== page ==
- Stay the course. When it comes to getting what they want, kids will go to all ends, and they have incredible tenacity. They beg, they whine, they hound, they negotiate, they debate, they look for a chink in the armor. Don’t let them wear you down. If No is your answer, stick to your No. If you are not sure of your answer, steer clear of No and go with I need to think about it. Children who are raised with consistent, non- negotiable boundaries and limits are happier children. And remember one Yes will sustain a child through a thousand No’s.
- Be good to yourself. Much like the “Oxygen Mask Rule” on an airplane, a parent who takes care of herself will be a better parent. If you are spent, you are no good to anyone. You say things you regret; you channel the parent you swore you’d never be. So, have that massage or lunch with friends, say No to one more committee chairmanship, turn over the reins one night and treat yourself to a hot bath. You will be the parent you want to be, and your whole family will reap the benefits.
The candles of Hanukkah and Advent are lit as is the sense of wonder and anticipation of children everywhere. Diwali and its candles in the Festival of Lights glowed in mid-October this year, much to the enjoyment of many children around the globe and right here. In our fervent efforts to be thoughtful and correct, we have almost ceased wishing each other anything but “Happy Holidays”.
What is important is that families here and everywhere have traditions and ceremonies to mark their most special and important celebrations and holidays. Passing those traditions down generation to generation creates the substance of who we are and how we fit together in our families and with each other. Growing up in a coal mining town in Pennsylvania, I remember visiting Bonnie Lieberman’s home each December to celebrate Hanukkah with her family and wishing I could be Jewish. I also wanted to be Catholic on Ash Wednesday, Greek Orthodox on Epiphany and in the children’s choir of the African Methodist Church near my hometown. Why? Because it was special, unique, happy, yummy, and full of joy.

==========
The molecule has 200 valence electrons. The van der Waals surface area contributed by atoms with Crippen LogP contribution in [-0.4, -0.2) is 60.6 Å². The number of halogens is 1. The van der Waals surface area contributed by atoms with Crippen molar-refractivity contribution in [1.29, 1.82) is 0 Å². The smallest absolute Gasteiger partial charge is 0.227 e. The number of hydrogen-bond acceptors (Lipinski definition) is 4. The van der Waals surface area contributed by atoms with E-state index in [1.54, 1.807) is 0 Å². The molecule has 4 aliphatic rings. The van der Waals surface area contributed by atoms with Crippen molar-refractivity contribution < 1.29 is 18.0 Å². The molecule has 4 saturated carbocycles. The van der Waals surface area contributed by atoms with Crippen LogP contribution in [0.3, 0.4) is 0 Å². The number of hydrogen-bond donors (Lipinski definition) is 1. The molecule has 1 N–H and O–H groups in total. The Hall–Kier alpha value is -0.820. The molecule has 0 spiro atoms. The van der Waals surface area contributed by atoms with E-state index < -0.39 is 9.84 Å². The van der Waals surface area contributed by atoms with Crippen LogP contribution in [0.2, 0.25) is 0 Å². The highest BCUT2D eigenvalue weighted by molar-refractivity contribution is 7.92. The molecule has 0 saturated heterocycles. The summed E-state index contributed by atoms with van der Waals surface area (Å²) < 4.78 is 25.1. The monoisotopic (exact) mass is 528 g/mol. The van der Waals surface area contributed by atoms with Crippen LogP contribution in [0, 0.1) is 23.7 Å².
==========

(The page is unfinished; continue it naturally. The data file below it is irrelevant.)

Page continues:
My wish for you this December is simply joy and light. Joy does the body good as well as the soul. Light brightens the shorter days of winter and warms us within and without. Whatever brings you joy and light, may it fill this month and the coming year to the rim. If you are hard-pressed to find it on any day, just stop by Wood Acres and listen to the joyous sounds of children playing and learning, laughing and growing. It will light up your day. It does mine!
Let’s face it. Most of us know more about the Super Bowl Championship and the Academy Awards than we do about the Nobel Prize. I was certainly in that category until I had the awesome opportunity to visit the Nobel Museum in Stockholm, Sweden. Since night comes early in Sweden in late October, my entrance into this beautiful 18th century building was enveloped in an oncoming fog and an unsettling early darkness. The Square that fronts the Museum was quite deserted and I felt I heard the hooves of horses pulling carriages in a strange mix of IKEA and Dickens.
As my eyes adjusted to the interior lighting of the museum, I realized I was in for a wonderful learning experience and an unexpected personal and professional “aha”! The Swedes really know how to blend the architecture of divergent centuries as well as the history and relevance of Nobel, the man and the award. I walked a timeline of the award and met all the Laureates as their bios flowed overhead on an amazing cableway circulating at the roof level throughout the museum. Modern technology allowed me to “talk” with Laureates and learn about their diverse lives and their own personal “ahas”. My “quick” visit developed into hours as I visited and re-visited exhibit areas and slowly became a Nobel groupie! I think the docents were ready to offer me a job or have me arrested as a museum stalker. And, of course, I completed my visit at the Nobel bookstore purchasing books and literature that are now here for everyone at school to read, learn, and enjoy. The seeds of an exciting new endeavor for the Woods were planted and I was already dreaming of what could be.